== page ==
by Michael Caruso
St. Paul’s Episcopal Church, Chestnut Hill, celebrated its final Choral Evensong of the season Sunday, May 12, for the Feast of the Ascension, the day on which Christians believe Jesus Christ ascended to heaven 40 days after his resurrection on Easter Sunday. Prior to the start of the late afternoon liturgy, organist Richard Spotts performed selections from Charles Tournemire’s “L’Orgue Mystique” appropriate for the Sunday following Ascension Day.
Under the direction of Zachary Hemenway, music director and organist of St. Paul’s Church, Choral Evensong got underway with Gerre Hancock’s “The Lord is in His Holy Temple,” music that maintains the connection between contemporary Anglicanism and the ancient traditions of the Church in England through its subtle recollections of medieval modality. The choir sang in delicate tones and with poignant lyricism.
The service’s three major choral pieces were Charles Villiers Stanford’s “Magnificat” and “Nunc Dimittis” and Gerald Finzi’s anthem, “God is Gone up with a Triumphant Shout.” Although both the “Magnificat” and “Nunc Dimittis” end brilliantly with their settings of the “Glory be to the Father,” Stanford invested the former with overarching phrases of complex counterpoint while taking a sweeter, more intimate tone for the latter. In both works, Hemenway elicited excellent singing from his choir, and organ scholar Caroline Robinson offered admirable accompaniment.
Finzi’s “God is Gone up with a Triumphant Shout” is one of his mightiest works, a stunning musical setting for choir and organ of a festive text. Hemenway led the choir and Robinson in a rendition that was both magisterial in concept and thrilling in performance.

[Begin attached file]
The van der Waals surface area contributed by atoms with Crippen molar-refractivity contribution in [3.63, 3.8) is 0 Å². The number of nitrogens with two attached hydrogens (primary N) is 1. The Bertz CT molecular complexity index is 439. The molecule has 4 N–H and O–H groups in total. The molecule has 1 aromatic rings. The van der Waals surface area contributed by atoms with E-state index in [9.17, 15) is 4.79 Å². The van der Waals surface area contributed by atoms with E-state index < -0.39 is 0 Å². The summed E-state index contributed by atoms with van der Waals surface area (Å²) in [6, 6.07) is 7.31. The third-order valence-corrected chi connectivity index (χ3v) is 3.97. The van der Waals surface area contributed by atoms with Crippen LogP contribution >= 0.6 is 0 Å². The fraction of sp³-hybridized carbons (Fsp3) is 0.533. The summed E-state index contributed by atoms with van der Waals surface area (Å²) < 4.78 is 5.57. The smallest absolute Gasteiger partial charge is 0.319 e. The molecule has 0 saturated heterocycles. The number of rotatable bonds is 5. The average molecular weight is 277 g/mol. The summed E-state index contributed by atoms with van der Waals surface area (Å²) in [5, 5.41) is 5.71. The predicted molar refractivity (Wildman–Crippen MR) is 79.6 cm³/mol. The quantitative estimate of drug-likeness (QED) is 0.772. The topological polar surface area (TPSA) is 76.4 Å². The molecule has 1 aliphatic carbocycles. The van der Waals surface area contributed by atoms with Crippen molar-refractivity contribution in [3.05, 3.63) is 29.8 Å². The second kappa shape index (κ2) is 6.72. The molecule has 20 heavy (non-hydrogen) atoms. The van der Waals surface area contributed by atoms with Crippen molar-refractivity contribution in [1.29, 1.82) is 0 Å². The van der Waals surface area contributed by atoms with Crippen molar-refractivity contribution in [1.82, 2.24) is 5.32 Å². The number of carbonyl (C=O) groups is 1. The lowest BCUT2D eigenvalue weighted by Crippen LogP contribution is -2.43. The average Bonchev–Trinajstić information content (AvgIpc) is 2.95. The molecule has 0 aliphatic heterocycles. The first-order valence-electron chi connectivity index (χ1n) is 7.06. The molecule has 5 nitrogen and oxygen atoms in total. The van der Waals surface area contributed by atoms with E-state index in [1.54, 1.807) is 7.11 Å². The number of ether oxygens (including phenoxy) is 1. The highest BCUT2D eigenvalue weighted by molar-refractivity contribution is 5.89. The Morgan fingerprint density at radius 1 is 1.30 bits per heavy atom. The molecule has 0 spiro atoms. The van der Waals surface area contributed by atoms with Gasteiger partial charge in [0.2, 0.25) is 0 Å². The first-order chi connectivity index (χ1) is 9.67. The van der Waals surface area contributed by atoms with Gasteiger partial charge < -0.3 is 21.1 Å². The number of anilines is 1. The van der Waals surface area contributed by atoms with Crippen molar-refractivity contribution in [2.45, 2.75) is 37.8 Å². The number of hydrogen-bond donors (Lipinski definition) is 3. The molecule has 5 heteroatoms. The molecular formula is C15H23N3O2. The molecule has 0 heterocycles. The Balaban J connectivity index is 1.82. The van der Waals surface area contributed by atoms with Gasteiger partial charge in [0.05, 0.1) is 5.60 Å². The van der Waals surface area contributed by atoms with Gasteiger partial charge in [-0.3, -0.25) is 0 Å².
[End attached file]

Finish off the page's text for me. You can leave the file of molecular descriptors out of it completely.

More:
Although this was the final Choral Evensong of the season at St. Paul’s Church, the Episcopal Church of St. Martin-in-the-Fields, Chestnut Hill, will celebrate the season’s final Choral Evensong 5 p.m. Sunday, June 2.
For his second weekend of concerts with the Philadelphia Orchestra, Sir Simon Rattle conducted an oddly constructed but ultimately satisfying program in the Kimmel Center’s Verizon Hall.
Of the four works performed, only the first and last could be considered standard repertoire: Anton Webern’s “Passacaglia” and Ludwig van Beethoven’s ‘“Pastoral’ Symphony No. 6 in F major.” “Three Fragments” from Alban Berg’s opera, “Wozzeck,” are certainly not commonly programmed by symphony orchestras nowadays since the opera itself is regularly staged by opera companies. And Gyorgy Ligeti’s “Mysteries of the Macabre,” from his opera “Le Grand Macabre,” was receiving its first trio of performances by the Philadelphia Orchestra during these concerts. And yet, this disparate quartet of pieces came together to form a concert that showed not only the breadth of Rattle’s repertoire but also the depth of his musicality.
Beethoven’s “Pastoral” Symphony and Webern’s “Passacaglia” made perfect bookends for Saturday evening’s concert. While the former’s extended length is considered the opening of the romantic epoch in the Austro-Germanic symphonic structure, the latter is in many ways the culminating reduction in size to the barest minimum for the same form. Whereas Beethoven opened up the constrictions of Haydn and Mozart, Webern pared back the extravagances of Bruckner and Mahler. Beethoven allowed the beauties of nature’s sounds to enter into the symphony just as Webern focused in on its barest essentials.
As an opera lover who has seen “Wozzeck” at the Metropolitan Opera in New York City and by the Curtis Opera Theater at the Prince Music Theater – and loved it both times – I was a tad disappointed by the “Three Fragments” from the opera heard Saturday night, with soprano Barbara Hannigan singing the role of Marie. Even her over-the-top gesticulations – straight of a long-forgotten silent movie – and her small, steely voice weren’t able to convincingly place the excerpts within the context of the opera’s libretto. With the excerpts making no narrative sense, Hannigan was unable to make dramatic sense of her efforts. Hannigan was, however, far more effective in the Ligeti – literally a “hoot and a holler” if ever there was one.